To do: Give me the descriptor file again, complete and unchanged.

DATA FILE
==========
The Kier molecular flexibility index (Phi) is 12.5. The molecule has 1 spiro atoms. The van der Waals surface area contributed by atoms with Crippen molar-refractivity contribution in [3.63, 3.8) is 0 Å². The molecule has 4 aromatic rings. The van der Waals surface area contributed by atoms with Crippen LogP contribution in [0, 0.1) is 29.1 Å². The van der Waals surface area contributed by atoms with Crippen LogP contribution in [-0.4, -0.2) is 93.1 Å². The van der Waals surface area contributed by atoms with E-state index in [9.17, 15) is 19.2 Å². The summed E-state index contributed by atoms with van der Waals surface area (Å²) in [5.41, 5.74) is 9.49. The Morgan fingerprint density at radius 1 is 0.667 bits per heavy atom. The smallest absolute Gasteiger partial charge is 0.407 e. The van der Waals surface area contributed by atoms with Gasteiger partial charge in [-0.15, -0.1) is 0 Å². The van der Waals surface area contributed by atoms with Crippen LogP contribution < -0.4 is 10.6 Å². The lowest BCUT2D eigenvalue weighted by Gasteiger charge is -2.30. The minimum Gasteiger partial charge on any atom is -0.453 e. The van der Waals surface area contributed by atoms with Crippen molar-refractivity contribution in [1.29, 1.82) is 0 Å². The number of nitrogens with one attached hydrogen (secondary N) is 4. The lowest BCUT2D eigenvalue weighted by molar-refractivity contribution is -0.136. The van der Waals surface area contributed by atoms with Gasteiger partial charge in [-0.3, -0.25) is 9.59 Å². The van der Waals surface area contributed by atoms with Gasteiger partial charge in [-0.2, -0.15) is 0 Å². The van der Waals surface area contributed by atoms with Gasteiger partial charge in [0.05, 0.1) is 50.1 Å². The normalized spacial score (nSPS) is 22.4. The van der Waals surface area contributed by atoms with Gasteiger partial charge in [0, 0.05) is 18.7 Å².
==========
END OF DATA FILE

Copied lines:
The Kier molecular flexibility index (Phi) is 12.5. The molecule has 1 spiro atoms. The van der Waals surface area contributed by atoms with Crippen molar-refractivity contribution in [3.63, 3.8) is 0 Å². The molecule has 4 aromatic rings. The van der Waals surface area contributed by atoms with Crippen LogP contribution in [0, 0.1) is 29.1 Å². The van der Waals surface area contributed by atoms with Crippen LogP contribution in [-0.4, -0.2) is 93.1 Å². The van der Waals surface area contributed by atoms with E-state index in [9.17, 15) is 19.2 Å². The summed E-state index contributed by atoms with van der Waals surface area (Å²) in [5.41, 5.74) is 9.49. The Morgan fingerprint density at radius 1 is 0.667 bits per heavy atom. The smallest absolute Gasteiger partial charge is 0.407 e. The van der Waals surface area contributed by atoms with Gasteiger partial charge in [-0.15, -0.1) is 0 Å². The van der Waals surface area contributed by atoms with Crippen LogP contribution < -0.4 is 10.6 Å². The lowest BCUT2D eigenvalue weighted by Gasteiger charge is -2.30. The minimum Gasteiger partial charge on any atom is -0.453 e. The van der Waals surface area contributed by atoms with Crippen molar-refractivity contribution in [1.29, 1.82) is 0 Å². The number of nitrogens with one attached hydrogen (secondary N) is 4. The lowest BCUT2D eigenvalue weighted by molar-refractivity contribution is -0.136. The van der Waals surface area contributed by atoms with Gasteiger partial charge in [-0.3, -0.25) is 9.59 Å². The van der Waals surface area contributed by atoms with Gasteiger partial charge in [-0.2, -0.15) is 0 Å². The van der Waals surface area contributed by atoms with Gasteiger partial charge in [0.05, 0.1) is 50.1 Å². The normalized spacial score (nSPS) is 22.4. The van der Waals surface area contributed by atoms with Gasteiger partial charge in [0, 0.05) is 18.7 Å².